Panel Explores Anticipated Short- and Long-Term Effects and the Impact on Health Outcomes
Barcelona, Spain—14 November 2018—ISPOR, the professional society for health economics and outcomes research, held its third plenary of ISPOR Europe 2018 this morning, “Budget Impact and Expenditure Caps. Potential or Pitfall?”.
In the European Union, a number of countries are seeking to manage their health systems’ budgets by implementing financial caps and linking pharmaceutical expenditure to gross domestic product. Proponents of budget-capping policies consider them to be a promising approach toward cost containment, affordability, and predictability of healthcare budgets. Critics of this approach believe that while financial caps may offer short-term financial control, the longer-term impact may hinder efficiency, diffusion of innovation, and appropriate incentives for competition.
In this plenary, panelists explored the issues of budget impact and expenditure caps in European countries with special focus on its impact on health outcomes. Guillem López-Casasnovas, PhD, Universitat Pompeu Fabra, Barcelona, Spain moderated the session.
Geert van Maanen, formerly with Ministry of Health, The Netherlands provided an overview of the status of healthcare expenditures noting that expenditure growth in healthcare is higher than other sectors. Each year a greater percentage of total expenditures go to health and this is complicated by the many inefficiencies and waste in the healthcare system. Mr van Maanen identified 4 best practices to address these complex issues: 1) Innovate to increase value and efficiency, 2) Correct for value-destroying behavior, 3) Create information on key performance indicators, and 4) Build resilience into the system.
Peter C. Smith, MSc, University of York, London, England, UK spoke about budget caps in publicly funded healthcare. He pointed to the health system skepticism that comes from reputable sources. For example, the World Health Organization estimates that 20% to 40% of health resources are being wasted. Mr Smith believes expenditure caps are inevitable for healthcare predominantly funded by the public sector, noting that “the question is not whether we need budget caps, but rather how we are going to implement them.”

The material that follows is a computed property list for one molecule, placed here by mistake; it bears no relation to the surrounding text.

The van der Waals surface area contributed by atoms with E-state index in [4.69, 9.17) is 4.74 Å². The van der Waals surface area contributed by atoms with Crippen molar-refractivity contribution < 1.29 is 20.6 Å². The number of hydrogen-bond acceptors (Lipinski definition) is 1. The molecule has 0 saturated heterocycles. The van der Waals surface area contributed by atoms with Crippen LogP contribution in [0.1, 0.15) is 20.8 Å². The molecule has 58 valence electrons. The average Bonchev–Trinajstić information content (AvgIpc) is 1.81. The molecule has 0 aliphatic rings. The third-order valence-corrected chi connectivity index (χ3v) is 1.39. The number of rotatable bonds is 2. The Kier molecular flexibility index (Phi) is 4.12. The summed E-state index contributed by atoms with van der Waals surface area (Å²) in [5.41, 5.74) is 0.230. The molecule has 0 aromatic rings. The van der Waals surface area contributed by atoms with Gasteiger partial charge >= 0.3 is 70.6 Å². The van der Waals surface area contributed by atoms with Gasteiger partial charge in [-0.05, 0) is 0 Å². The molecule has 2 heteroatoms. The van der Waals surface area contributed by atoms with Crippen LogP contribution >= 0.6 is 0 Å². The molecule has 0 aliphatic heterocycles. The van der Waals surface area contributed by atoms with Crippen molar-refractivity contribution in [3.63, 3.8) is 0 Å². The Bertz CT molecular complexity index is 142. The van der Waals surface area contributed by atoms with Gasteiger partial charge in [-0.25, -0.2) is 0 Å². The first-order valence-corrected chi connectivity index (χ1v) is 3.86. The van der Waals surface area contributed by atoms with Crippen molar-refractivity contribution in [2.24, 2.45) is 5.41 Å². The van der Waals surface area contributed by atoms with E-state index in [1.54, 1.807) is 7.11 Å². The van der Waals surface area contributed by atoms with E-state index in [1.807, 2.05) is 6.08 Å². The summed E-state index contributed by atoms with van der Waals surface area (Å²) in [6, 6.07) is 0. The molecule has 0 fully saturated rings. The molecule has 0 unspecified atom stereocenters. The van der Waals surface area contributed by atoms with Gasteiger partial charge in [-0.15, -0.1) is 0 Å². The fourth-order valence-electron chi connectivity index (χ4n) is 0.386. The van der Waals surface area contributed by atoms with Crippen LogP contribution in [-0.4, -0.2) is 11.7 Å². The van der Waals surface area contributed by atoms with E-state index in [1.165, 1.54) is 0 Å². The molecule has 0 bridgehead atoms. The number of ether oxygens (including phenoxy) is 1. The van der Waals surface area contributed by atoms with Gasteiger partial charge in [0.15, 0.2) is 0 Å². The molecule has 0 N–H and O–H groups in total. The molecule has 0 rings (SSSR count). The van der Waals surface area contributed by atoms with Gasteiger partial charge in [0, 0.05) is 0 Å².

Adrian Towse, MA, MPhil, Office of Health Economics, London, England, UK identified a number of factors that drive healthcare expenditures, including income, demographics, and slow productivity growth due to the nature of healthcare (eg, the one-on-one physician/patient interaction). He stressed that, “There will never be enough money in healthcare. That is the whole point of economics—limited resources and efficient choices.”
Félix Lobo, PhD, University Carlos III de Madrid, Madrid, Spain spoke about expenditure caps for pharmaceuticals based on his experience in Spain. He believes that pharmaceutical expenditures need budget restrictions; just like any other public expenditure. He also pointed out that healthcare expenditure may not be efficient, noting that in their 2017 report “Tackling Wasteful Spending on Health” the Organisation for Economic Co-operation and Development (OECD) stated that, “A significant share of health spending in OECD countries is at best ineffective and at worst, wasteful.”
ISPOR is recognized globally as the leading professional society in HEOR and its role in improving healthcare decisions. ISPOR Europe 2018 is the leading HEOR conference in Europe and draws more than 5000 healthcare stakeholders, including researchers and academicians, assessors and regulators, payers and policy makers, the life sciences industry, and patient engagement organizations.
Additional information on ISPOR Europe 2018 can be found here. Released presentations from the conference can be found here. Interested parties can follow news and developments from the conference on social media using the hashtag #ISPORBarcelona.
ISPOR, the professional society for health economics and outcomes research (HEOR), is an international, multistakeholder, nonprofit dedicated to advancing HEOR excellence to improve decision making for health globally. The Society is the leading source for scientific conferences, peer-reviewed and MEDLINE®-indexed publications, good practices guidance, education, collaboration, and tools/resources in the field.
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